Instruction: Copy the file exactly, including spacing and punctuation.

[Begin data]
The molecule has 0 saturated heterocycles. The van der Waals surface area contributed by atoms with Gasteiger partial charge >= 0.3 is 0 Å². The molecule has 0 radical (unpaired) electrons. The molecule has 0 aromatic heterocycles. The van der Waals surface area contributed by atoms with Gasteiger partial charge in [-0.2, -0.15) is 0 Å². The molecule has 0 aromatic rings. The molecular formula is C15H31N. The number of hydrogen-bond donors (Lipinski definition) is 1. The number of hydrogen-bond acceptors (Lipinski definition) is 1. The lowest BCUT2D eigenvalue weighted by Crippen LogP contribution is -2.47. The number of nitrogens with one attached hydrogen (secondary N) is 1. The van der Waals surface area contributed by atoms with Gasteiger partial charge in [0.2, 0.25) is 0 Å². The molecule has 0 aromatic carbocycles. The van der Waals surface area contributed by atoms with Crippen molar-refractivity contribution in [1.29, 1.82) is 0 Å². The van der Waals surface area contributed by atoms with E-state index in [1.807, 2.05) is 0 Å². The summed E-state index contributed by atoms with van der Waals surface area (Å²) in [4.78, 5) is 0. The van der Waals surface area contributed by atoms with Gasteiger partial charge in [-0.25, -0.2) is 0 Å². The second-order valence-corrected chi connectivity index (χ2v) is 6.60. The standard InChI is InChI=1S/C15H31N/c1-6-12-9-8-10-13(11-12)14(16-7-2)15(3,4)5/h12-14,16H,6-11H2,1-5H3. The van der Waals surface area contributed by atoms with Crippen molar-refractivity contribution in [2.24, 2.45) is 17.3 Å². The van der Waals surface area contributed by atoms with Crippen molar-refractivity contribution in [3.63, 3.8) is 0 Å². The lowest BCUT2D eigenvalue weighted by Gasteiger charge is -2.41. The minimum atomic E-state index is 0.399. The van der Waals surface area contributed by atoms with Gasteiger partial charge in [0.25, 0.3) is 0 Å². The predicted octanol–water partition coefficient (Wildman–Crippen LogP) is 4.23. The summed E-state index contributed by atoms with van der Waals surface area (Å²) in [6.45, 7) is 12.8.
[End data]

The molecule has 0 saturated heterocycles. The van der Waals surface area contributed by atoms with Gasteiger partial charge >= 0.3 is 0 Å². The molecule has 0 radical (unpaired) electrons. The molecule has 0 aromatic heterocycles. The van der Waals surface area contributed by atoms with Gasteiger partial charge in [-0.2, -0.15) is 0 Å². The molecule has 0 aromatic rings. The molecular formula is C15H31N. The number of hydrogen-bond donors (Lipinski definition) is 1. The number of hydrogen-bond acceptors (Lipinski definition) is 1. The lowest BCUT2D eigenvalue weighted by Crippen LogP contribution is -2.47. The number of nitrogens with one attached hydrogen (secondary N) is 1. The van der Waals surface area contributed by atoms with Gasteiger partial charge in [0.2, 0.25) is 0 Å². The molecule has 0 aromatic carbocycles. The van der Waals surface area contributed by atoms with Crippen molar-refractivity contribution in [1.29, 1.82) is 0 Å². The van der Waals surface area contributed by atoms with E-state index in [1.807, 2.05) is 0 Å². The summed E-state index contributed by atoms with van der Waals surface area (Å²) in [4.78, 5) is 0. The van der Waals surface area contributed by atoms with Gasteiger partial charge in [-0.25, -0.2) is 0 Å². The second-order valence-corrected chi connectivity index (χ2v) is 6.60. The standard InChI is InChI=1S/C15H31N/c1-6-12-9-8-10-13(11-12)14(16-7-2)15(3,4)5/h12-14,16H,6-11H2,1-5H3. The van der Waals surface area contributed by atoms with Crippen molar-refractivity contribution in [2.24, 2.45) is 17.3 Å². The van der Waals surface area contributed by atoms with Crippen molar-refractivity contribution in [3.63, 3.8) is 0 Å². The lowest BCUT2D eigenvalue weighted by Gasteiger charge is -2.41. The minimum atomic E-state index is 0.399. The van der Waals surface area contributed by atoms with Gasteiger partial charge in [0.25, 0.3) is 0 Å². The predicted octanol–water partition coefficient (Wildman–Crippen LogP) is 4.23. The summed E-state index contributed by atoms with van der Waals surface area (Å²) in [6.45, 7) is 12.8.